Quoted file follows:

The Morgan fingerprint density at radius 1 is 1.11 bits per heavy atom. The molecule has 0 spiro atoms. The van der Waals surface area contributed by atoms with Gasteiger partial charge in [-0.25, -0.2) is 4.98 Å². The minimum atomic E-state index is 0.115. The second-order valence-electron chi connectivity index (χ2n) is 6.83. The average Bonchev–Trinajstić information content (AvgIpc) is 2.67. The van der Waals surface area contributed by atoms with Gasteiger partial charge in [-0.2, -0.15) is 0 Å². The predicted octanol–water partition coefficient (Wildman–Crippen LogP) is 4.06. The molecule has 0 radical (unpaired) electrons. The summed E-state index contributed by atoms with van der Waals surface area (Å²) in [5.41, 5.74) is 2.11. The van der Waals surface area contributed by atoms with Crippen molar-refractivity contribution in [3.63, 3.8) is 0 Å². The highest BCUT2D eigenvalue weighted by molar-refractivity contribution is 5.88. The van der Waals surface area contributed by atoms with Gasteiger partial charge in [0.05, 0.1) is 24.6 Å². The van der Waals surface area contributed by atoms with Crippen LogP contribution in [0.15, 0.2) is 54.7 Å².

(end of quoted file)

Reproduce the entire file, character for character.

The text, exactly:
The Morgan fingerprint density at radius 1 is 1.11 bits per heavy atom. The molecule has 0 spiro atoms. The van der Waals surface area contributed by atoms with Gasteiger partial charge in [-0.25, -0.2) is 4.98 Å². The minimum atomic E-state index is 0.115. The second-order valence-electron chi connectivity index (χ2n) is 6.83. The average Bonchev–Trinajstić information content (AvgIpc) is 2.67. The van der Waals surface area contributed by atoms with Gasteiger partial charge in [-0.2, -0.15) is 0 Å². The predicted octanol–water partition coefficient (Wildman–Crippen LogP) is 4.06. The molecule has 0 radical (unpaired) electrons. The summed E-state index contributed by atoms with van der Waals surface area (Å²) in [5.41, 5.74) is 2.11. The van der Waals surface area contributed by atoms with Crippen molar-refractivity contribution in [3.63, 3.8) is 0 Å². The highest BCUT2D eigenvalue weighted by molar-refractivity contribution is 5.88. The van der Waals surface area contributed by atoms with Gasteiger partial charge in [0.05, 0.1) is 24.6 Å². The van der Waals surface area contributed by atoms with Crippen LogP contribution in [0.15, 0.2) is 54.7 Å².